Marco Simoncelli (San Carlo Gresini Honda) says: “I’m starting to feel really good on the bike and I hope to continue with this progression. I have a seventh place finish under my belt and I am finding the right level of confidence with the bike. What I need to do now is be more consistent when the tyre performance drops over the last few laps but overall things are looking positive. Assen is a circuit I like and I hope I can improve on my result from Silverstone and take another leap forward. My past results at the Dutch TT haven’t been brilliant – I remember I was leading one year in 125 and crashed on the last lap after touching with Luthi and was third for the past couple of years in 250. However, as I said it’s a circuit I like so I hope to have a good race there. Apart from the first hairpin it should suit the Honda so I am confident.”The following is from Yamaha…Having barely had time to catch their collective breath after Jorge Lorenzo’s brilliant MotoGP win at Silverstone in the UK yesterday, the Fiat Yamaha Team arrives at Assen in the Netherlands today to set-up for the Dutch TT, which celebrates its 80th Anniversary this weekend. As tradition dictates the race is always held on the last Saturday in June, after which the paddock heads directly to Barcelona for the third race in this punishing triple-header.Once again the team will be missing Valentino Rossi, with the Italian now entering his third week of recuperation at home in Italy following his accident at Mugello. Lorenzo however is doing a superb job of steering the ship single-handedly and he now holds a 37-point lead in the championship over Andrea Dovizioso. Three wins and two second places from just five races is impre ssive even when compared to Rossi’s soaring standards and the imperious way in which the young Mallorcan won on Sunday is proof that he is running at the top of his game as the season heats up. The 23-year-old finished a strong second to his team-mate at Assen last year and has two 250cc and one 125cc wins there to his name as well, claiming it as one of his favourite tracks.Assen has long been thought of as a somewhat magical track in the minds of Grand Prix racers and it remains a popular destination today, despite undergoing some drastic alterations a few years ago. It is still one of the most physically demanding circuits on the calendar and, with its constant twists and turns, is also one of the most technical. It was originally based around the public roads and the camber changes in some places still reflect that. These, added to the high-speed chicanes, traditionally favour the nimble Yamaha M1. The 80th Anniversary of TT racing at the tra ck is the 62nd time it has formed a part of the Grand Prix World Championship and it remains the only track on the calendar that has held a race every year since the Championship’s inception.Jorge Lorenzo”MY FAVOURITE TRACK””We have started this run of three races in a row as perfectly as we could have wished and Silverstone was a great race and very important for the championship. But now we move on and we just have to try to continue in the same way. Next we arrive at Assen, my favourite track, and once again we’re aiming for the podium. The team is working very well together and now we will just concentrate on trying to improve the M1 even more; it’s important to keep growing. I’ve won at Assen in 125 and 250 so I’d really like to try to win in MotoGP!”Wilco Zeelenberg”WE CANNOT RELAX””Jorge likes Assen a lot and he and our whole team are going there feeling very strong. We have no worries with the bike and a comfortable cushion in the championship. That said we cannot relax and Jorge must stay focused at this busy time of the championship, which I am sure he will. Of course the weather is always a question in Assen but we were lucky in Silverstone so hopefully we will find the same in Holland.”The following is from Ducati…The Ducati MotoGP Team makes the short trip from the UK to Holland this week as the legendary Assen circuit prepares to host the 80th edition of the Dutch TT this Saturday. The sixth race of the season comes in the middle of an intense period of races for the MotoGP world Championship, which moves directly to Spain next weekend for the GP of Catalunya.Casey Stoner and Nicky Hayden are happy for the opportunity to get back on track so quickly, however, with both riders still feeling like they have a lot to prove on the Desmosedici GP10. The pair have special MotoGP memories of Assen with podiums and victories to their names there – Hayden having taken the win in 2006 and Stoner in 2008.CASEY STONER, Ducati MotoGP Team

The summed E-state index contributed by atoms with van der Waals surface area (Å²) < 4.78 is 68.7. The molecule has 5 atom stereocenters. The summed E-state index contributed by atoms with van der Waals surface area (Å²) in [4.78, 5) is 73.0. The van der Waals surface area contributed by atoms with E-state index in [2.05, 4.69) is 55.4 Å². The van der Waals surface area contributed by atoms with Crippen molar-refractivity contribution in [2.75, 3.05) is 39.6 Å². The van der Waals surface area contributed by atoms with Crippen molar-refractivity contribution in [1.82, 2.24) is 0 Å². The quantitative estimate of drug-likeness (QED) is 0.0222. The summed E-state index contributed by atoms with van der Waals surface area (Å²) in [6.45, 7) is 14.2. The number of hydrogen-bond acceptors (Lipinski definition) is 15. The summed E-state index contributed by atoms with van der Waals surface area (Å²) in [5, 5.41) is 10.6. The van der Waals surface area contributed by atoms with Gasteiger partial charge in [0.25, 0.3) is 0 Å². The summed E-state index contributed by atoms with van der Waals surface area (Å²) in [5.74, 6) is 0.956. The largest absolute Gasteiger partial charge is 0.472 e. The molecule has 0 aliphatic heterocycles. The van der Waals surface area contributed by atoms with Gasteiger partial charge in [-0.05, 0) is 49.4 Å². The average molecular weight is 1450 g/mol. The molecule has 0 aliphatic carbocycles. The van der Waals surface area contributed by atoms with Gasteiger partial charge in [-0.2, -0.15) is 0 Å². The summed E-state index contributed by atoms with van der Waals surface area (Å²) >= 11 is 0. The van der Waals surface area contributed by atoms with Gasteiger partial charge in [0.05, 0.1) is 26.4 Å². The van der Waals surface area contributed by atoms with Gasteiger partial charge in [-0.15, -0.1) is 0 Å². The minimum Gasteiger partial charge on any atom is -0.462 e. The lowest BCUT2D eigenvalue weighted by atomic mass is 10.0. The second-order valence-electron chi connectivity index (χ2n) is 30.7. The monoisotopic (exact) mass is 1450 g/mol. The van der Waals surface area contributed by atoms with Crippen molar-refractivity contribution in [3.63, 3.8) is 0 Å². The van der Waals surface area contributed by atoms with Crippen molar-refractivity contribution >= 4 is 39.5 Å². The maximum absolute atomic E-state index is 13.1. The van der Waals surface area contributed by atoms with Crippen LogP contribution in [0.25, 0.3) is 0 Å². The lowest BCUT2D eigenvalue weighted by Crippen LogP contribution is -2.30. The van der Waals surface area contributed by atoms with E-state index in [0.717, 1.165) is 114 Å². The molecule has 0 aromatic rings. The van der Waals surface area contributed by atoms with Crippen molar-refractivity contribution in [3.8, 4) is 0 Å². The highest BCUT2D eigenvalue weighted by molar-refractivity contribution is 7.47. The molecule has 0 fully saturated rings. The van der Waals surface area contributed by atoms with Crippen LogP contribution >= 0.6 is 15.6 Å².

“I have made some mistakes at times this year and at other times we have struggled to find the right set-up but for one reason or another things have not worked out as they should done despite the fact we have had opportunities to do well and even win races. We have the pace, we have a competitive technical package and the whole team is doing a great job, as always, so hopefully we can put everything together at Assen. We found a good set-up in the warm-up last Sunday – we could have maybe done with a little more grip but in general I was happy with the bike so in theory we should be on the pace in Holland too. I don’t want to make any predictions, just keep working well with my team and see if together we can turn this situation around.”NICKY HAYDEN, Ducati MotoGP Team